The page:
The impression one gets when first setting foot on the island is indeed that grass has been eaten down to the ground. But that is actually only in areas where there are benches and walkways for tourists. The island itself is quite lush when one ventures into uncharted areas. It takes a little over 2 hours to go around the entire island. Vehicles are not allowed. There is only one vehicle on the island, the bus that shuttles visitors to the only hotel resort from the port where the ferries come in. Most visitors will stay in the area between the port and the resort and most of the photos and videos are taken there. The area in front of the resort is a large open space where the visitors will hang around feeding the rabbits. Some will come with piles of vegetables to leave in the area. Needless to say, that is where many, many rabbits will gather attracted to the carrots and greens that the tourists bring in. Unfortunately a large number of rabbits going for treats in a limited area will result in conflict and rivalry. This is where most of the injuries are seen. Many rabbits will also hang around the port area in anticipation of the "treat bringers". The mass feeding of the rabbits on the island causes two main issues. One is the acceleration of proliferation, i.e. there is more breeding if there is more food. The other issue is human dependence. The feeding of feral animals causes them to depend more on humans which, in turn, will cause other issues such as the aforementioned gathering of an unnatural number of individuals in a limited area.
One other problem caused by the feeders is that of "overload". Some visitors will bring large quantities of food such as whole cabbages. During the summer, the man-made piles of vegetables will rot, giving off unpleasant odors and generally marring the hygiene of the environment.
Businesses catering to tourists such as the shops near the port of Tadanoumi, where the ferry departs for Okuno-shima, openly advertise the fact that "vegetables cannot be bought on the island", encouraging tourists to buy treats for the rabbits from them.
Because of the sheer number of rabbits and the fact that they have been feral for generations, the Ministry of the Environment feels that medical intervention is not possible. However, a survey of the island is being considered to evaluate the number of rabbits as well as the conditions of their environment.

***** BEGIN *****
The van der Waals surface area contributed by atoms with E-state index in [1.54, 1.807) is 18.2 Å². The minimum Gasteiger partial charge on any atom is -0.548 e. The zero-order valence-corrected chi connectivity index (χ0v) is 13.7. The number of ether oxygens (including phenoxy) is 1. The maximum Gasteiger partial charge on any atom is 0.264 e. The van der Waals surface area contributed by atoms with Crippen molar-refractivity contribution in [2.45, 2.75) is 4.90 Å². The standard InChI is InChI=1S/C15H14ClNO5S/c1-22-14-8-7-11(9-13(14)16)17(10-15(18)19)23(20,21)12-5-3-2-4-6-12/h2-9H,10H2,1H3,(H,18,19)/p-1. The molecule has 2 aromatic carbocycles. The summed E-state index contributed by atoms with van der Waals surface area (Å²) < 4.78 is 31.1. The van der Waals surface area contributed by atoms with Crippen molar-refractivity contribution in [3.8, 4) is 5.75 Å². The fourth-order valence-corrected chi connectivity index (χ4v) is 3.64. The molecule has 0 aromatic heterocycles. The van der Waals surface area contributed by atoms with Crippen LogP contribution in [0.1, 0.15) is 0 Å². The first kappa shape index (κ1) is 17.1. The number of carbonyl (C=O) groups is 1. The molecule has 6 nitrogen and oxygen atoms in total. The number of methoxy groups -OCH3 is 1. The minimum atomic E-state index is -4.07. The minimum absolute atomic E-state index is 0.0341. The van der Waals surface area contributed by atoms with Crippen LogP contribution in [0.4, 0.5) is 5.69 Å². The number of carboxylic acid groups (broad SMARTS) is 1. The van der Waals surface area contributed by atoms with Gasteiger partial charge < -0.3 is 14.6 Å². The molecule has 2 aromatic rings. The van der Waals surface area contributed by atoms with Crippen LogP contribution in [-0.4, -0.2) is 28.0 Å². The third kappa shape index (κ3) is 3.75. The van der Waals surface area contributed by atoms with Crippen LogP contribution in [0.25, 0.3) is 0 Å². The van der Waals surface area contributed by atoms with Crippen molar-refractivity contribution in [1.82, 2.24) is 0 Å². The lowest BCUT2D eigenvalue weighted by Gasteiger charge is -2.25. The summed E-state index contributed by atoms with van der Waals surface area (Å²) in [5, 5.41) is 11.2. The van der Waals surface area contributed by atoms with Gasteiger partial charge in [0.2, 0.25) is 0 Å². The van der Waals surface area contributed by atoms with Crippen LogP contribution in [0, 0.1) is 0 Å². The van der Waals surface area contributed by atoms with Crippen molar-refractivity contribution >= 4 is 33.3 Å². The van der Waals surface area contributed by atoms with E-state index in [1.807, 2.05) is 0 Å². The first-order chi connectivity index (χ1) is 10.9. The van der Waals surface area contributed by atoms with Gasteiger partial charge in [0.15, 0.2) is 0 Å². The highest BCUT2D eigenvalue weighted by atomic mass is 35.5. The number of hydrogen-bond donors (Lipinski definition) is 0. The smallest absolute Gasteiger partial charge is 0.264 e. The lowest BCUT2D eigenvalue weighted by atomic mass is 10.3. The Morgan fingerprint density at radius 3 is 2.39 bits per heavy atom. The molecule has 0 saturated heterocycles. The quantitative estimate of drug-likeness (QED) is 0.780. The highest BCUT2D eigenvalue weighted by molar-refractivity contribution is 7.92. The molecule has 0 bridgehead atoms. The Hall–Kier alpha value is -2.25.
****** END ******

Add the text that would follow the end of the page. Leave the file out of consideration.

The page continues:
Perhaps more rules should be put in place concerning the number of visitors allowed and the management of their feeding practices.

Prepared for Zenoaq by Animal Literacy Research Institute

Jun.
2019

The Plastics Issue and Japan

Plastic waste disposal has been a looming problem for each and every country. There is so much plastic now polluting our environment that life has indeed become hazardous to both people and animals. As many of us know, the Basel Convention on the Control of Transboundary Movements of Hazardous Wastes and Their Disposal of 1989 was revised on the 10th of May. The revision was to include a new rule concerning the export of "dirty plastic wastes", i.e. those plastics that have not been cleaned out and therefore unfit for recycling. The revised Convention states that exports of such wastes may not be conducted without prior agreement from the government of the importing nation. 180 nations have supported this revision and as a result of this new development, some countries have started to refuse imports of dirty plastic wastes from Japan.
But more important is the fact that the oceans of the world are now so polluted with micro-plastics that there is no effective way for humans to "clean up what they have sullied". It is estimated that no less than 100 million tons of micro-plastics are adrift on the seas. These particles are less than one millimeter in size, and these miniscule particles, often undetectable to the human eye, are consumed by many kinds of marine life. The National Oceanic and Atmospheric Administration of the United States Department of Commerce have reported that these tiny particles are small enough for baby fish to consume. In terms of reproductive statistics in general for fish, of all the eggs that are laid by mature individuals, only 0.1 percent survive to reach adulthood. This means that the more micro-plastics invade the diets of baby fish, the more human beings will be faced with the diminishing of marine food resources.
What does this mean for Japan where a large number of traditional foods are based on marine resources? "Kaizuka", shell mounds, as they are known around the world are prehistoric dump sites where huge amounts of sea shells and fish bones have been found.
These mounds have been dated to be more than 10,000 years old, and attest to the fact that marine life has always been central to the Japanese diet. Japan is famous for the longevity of its population as well as for the extremely low percentage of obese people. This phenomenon is in fact partly due to the national diet which has been based on sea food rather than meat, though in recent years the per capita consumption of meat has surpassed that of fish. The northern people of the Japanese archipelago, the indigenous Ainu, consumed large amounts of salmon, utilizing every part of the fish. Even shoes were made of dried salmon skin. The southern people of Japan, on the Ryukyu Islands, ate large amounts of fried fish cakes known as "age-kama". The mainland people had a tradition of eating raw fish, which Japan is famous for even today.